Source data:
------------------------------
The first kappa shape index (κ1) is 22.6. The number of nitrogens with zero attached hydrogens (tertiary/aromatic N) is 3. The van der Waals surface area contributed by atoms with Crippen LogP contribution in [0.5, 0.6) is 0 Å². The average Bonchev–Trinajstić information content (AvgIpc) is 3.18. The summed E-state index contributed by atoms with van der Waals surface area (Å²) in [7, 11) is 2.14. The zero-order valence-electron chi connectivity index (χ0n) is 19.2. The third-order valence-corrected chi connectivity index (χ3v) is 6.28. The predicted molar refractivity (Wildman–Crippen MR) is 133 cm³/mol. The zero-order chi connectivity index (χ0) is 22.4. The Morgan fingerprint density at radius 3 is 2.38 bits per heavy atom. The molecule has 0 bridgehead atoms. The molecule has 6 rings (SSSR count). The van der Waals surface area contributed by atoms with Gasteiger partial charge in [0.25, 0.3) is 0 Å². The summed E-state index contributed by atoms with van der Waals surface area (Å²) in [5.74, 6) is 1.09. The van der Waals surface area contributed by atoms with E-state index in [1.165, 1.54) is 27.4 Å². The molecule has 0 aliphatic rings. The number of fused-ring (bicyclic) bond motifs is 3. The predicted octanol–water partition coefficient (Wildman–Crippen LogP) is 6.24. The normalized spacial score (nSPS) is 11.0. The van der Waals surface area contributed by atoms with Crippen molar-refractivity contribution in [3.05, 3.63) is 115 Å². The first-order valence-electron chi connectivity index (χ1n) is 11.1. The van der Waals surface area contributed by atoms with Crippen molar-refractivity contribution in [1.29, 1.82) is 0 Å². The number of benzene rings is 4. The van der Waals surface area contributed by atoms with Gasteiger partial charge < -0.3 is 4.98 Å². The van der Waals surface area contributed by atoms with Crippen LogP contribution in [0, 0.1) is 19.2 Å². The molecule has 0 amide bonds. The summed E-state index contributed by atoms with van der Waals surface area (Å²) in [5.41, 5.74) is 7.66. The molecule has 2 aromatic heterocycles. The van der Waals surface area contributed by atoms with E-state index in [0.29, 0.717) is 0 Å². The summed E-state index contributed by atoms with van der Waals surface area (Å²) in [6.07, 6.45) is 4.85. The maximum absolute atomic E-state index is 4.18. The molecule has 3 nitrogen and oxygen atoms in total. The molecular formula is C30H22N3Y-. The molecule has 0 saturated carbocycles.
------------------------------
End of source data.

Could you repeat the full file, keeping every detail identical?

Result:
The first kappa shape index (κ1) is 22.6. The number of nitrogens with zero attached hydrogens (tertiary/aromatic N) is 3. The van der Waals surface area contributed by atoms with Crippen LogP contribution in [0.5, 0.6) is 0 Å². The average Bonchev–Trinajstić information content (AvgIpc) is 3.18. The summed E-state index contributed by atoms with van der Waals surface area (Å²) in [7, 11) is 2.14. The zero-order valence-electron chi connectivity index (χ0n) is 19.2. The third-order valence-corrected chi connectivity index (χ3v) is 6.28. The predicted molar refractivity (Wildman–Crippen MR) is 133 cm³/mol. The zero-order chi connectivity index (χ0) is 22.4. The Morgan fingerprint density at radius 3 is 2.38 bits per heavy atom. The molecule has 0 bridgehead atoms. The molecule has 6 rings (SSSR count). The van der Waals surface area contributed by atoms with Gasteiger partial charge in [0.25, 0.3) is 0 Å². The summed E-state index contributed by atoms with van der Waals surface area (Å²) in [5.74, 6) is 1.09. The van der Waals surface area contributed by atoms with E-state index in [1.165, 1.54) is 27.4 Å². The molecule has 0 aliphatic rings. The number of fused-ring (bicyclic) bond motifs is 3. The predicted octanol–water partition coefficient (Wildman–Crippen LogP) is 6.24. The normalized spacial score (nSPS) is 11.0. The van der Waals surface area contributed by atoms with Crippen molar-refractivity contribution in [3.05, 3.63) is 115 Å². The first-order valence-electron chi connectivity index (χ1n) is 11.1. The van der Waals surface area contributed by atoms with Crippen molar-refractivity contribution in [1.29, 1.82) is 0 Å². The number of benzene rings is 4. The van der Waals surface area contributed by atoms with Gasteiger partial charge < -0.3 is 4.98 Å². The van der Waals surface area contributed by atoms with Crippen LogP contribution in [0, 0.1) is 19.2 Å². The molecule has 0 amide bonds. The summed E-state index contributed by atoms with van der Waals surface area (Å²) in [5.41, 5.74) is 7.66. The molecule has 2 aromatic heterocycles. The van der Waals surface area contributed by atoms with E-state index in [0.29, 0.717) is 0 Å². The summed E-state index contributed by atoms with van der Waals surface area (Å²) in [6.07, 6.45) is 4.85. The maximum absolute atomic E-state index is 4.18. The molecule has 3 nitrogen and oxygen atoms in total. The molecular formula is C30H22N3Y-. The molecule has 0 saturated carbocycles.